And here we have the ultimate representation of Iron Fist -- or at least the Ultimate Universe's representation of Iron Fist. Found in the pages of ULTIMATE SPIDER-MAN, this version of Danny Rand tends to pal around with fellow martial artist Shang-Chi rather than Luke Cage. He also ditches the mask and huge collar in favor of a desire for peripheral vision.
The dev team didn't have to reach far (I'm sorry!) for a great Spencer alternate -- his appearance in the now-classic Bionic Command Rearmed makes for a perfect costume change. The short hair/black shades look is hyper rad(d) to the max and harkens back to a time when bionics likely still ran on machinery, not deceased loved ones. The team did have plans to change the arm further by making it more in line with the original model, but in the end they settled on its current incarnation.
For Haggar, we dug deep and plucked this stylish look from SNES-only Final Fight 3, where our mayoral mauler donned a lengthy ponytail and vibrant green shorts. Not the most intimidating or practical way to dress for battle, but hey, he clearly knows what he's doing. Another costume on the table was Haggar's outfit from Saturday Night Slam Masters, as well as his professional garb seen in the original Final Fight opening. And if you're wondering, yes, the ponytail does move and sway in battle.
Today, Capcom releases the Evil Twin Pack of DLC costumes for Ultimate Marvel vs. Capcom 3. (Marvel descriptions by Chris Baker and Capcom descriptions by Capcom's Brett Elston.)
Brett from Capcom told me he couldn’t wait to see how I explain this costume by explaining the whole Clone Saga in one paragraph. I’ll do him one better and make it a haiku…
Ben Reilly wondered,
“Am I Spidey? Or a clone?”
He fought crime. Then died.
That’s the Scarlet Spider for you in a nutshell. Not a very thorough nutshell, but a nutshell nonetheless. Oh, and this Scarlet Spider is not to be confused with the new Scarlet Spider, who gets his own series soon. Oh, just read about Ben and Kaine on Marvel.com already...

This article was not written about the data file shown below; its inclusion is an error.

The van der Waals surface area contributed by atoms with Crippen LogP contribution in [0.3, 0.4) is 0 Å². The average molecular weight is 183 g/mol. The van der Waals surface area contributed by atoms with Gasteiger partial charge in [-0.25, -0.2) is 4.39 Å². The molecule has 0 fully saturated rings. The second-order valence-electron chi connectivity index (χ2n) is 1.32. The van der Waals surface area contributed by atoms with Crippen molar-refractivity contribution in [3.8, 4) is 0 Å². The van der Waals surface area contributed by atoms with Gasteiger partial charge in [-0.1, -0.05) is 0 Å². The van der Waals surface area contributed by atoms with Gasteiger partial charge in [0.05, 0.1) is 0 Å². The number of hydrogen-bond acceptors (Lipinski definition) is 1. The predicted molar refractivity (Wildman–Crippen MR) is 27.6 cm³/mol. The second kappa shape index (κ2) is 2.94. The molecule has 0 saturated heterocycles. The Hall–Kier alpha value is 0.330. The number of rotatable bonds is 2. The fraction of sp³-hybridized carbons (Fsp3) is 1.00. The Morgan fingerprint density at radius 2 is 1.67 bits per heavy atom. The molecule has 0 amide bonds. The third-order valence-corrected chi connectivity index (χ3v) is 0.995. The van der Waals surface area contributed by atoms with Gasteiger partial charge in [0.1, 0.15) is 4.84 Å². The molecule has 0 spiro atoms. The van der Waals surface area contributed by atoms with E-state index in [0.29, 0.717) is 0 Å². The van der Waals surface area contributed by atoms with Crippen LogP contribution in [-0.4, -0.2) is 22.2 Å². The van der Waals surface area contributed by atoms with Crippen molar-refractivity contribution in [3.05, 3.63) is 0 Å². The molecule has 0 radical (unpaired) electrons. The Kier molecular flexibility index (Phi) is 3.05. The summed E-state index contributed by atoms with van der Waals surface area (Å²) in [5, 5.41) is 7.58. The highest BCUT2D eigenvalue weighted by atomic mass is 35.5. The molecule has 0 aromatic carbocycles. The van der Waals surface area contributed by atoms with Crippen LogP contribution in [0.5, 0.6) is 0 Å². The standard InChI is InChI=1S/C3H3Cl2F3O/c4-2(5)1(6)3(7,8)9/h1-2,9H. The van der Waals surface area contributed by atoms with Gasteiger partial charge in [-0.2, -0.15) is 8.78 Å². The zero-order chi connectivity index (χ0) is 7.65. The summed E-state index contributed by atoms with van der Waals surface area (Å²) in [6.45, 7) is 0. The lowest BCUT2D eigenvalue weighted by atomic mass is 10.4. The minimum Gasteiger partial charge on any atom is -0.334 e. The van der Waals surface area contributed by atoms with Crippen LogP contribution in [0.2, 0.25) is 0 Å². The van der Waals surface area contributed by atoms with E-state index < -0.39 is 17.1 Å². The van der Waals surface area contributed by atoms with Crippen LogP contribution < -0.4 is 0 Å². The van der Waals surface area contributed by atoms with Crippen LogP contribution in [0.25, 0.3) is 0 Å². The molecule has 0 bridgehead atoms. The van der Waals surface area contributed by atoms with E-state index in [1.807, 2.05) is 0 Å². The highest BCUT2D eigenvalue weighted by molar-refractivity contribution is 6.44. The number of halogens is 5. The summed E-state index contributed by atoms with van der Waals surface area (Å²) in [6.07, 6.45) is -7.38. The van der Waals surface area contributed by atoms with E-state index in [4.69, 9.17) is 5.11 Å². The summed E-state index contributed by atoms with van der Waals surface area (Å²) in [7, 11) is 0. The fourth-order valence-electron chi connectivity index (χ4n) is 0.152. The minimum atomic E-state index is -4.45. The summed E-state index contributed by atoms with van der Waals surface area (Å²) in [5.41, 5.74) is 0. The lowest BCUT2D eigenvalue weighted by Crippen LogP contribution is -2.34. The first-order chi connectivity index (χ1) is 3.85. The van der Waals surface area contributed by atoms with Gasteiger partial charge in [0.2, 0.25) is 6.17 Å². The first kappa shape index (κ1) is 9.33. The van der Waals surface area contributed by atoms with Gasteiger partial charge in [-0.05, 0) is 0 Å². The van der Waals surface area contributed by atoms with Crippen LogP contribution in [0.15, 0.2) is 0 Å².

One of the more popular (or, depending whom you ask, reviled) MvC2 characters who didn’t make the cut for either edition of MvC3 was, of course, Cable. At least for the moment, he’s actually been dead in the comics since 2010’s SECOND COMING storyline. Shortly after that, Cable’s old partner Deadpool paid tribute to Nate by dressing up as him in CABLE #26, the final issues of the series that began in 2008. Thus, Cable-pool was born.
At one point, the dev team considered dressing Hsien-ko in pajamas, a cook outfit or even son goku style from Pocket Fighter, but ultimately (ha!) decided fans would prefer to see an homage to her sister Mei-Ling. They looked at various versions of Mei-Ling, from games to anime to art, and compiled aspects of each into this unique design. For one source of inspiration, check out this clip from the Darkstalkers anime.
This sinister look, known as Corrupt Vergil, first appeared in Devil May Cry 3: Special Edition as an alternate costumes. Makes sense then to have it as one of his alts in Ultimate MvC3, right? Notice the dark veins spreading across his face -- creepy! As for his powered-up mode, the team really wanted to have Vergil become Nelo Angelo, but various complications made it too difficult. For example, Nelo uses a large sword while Vergil uses a katana, and both had different move sets in their original games. In the end, the team settled on Sparda, who is Vergil and Dante's legendary father. Nara-san is a former DMC team member and really wanted to make Nelo Angelo work, but hopes fans enjoy Sparda as a compromise.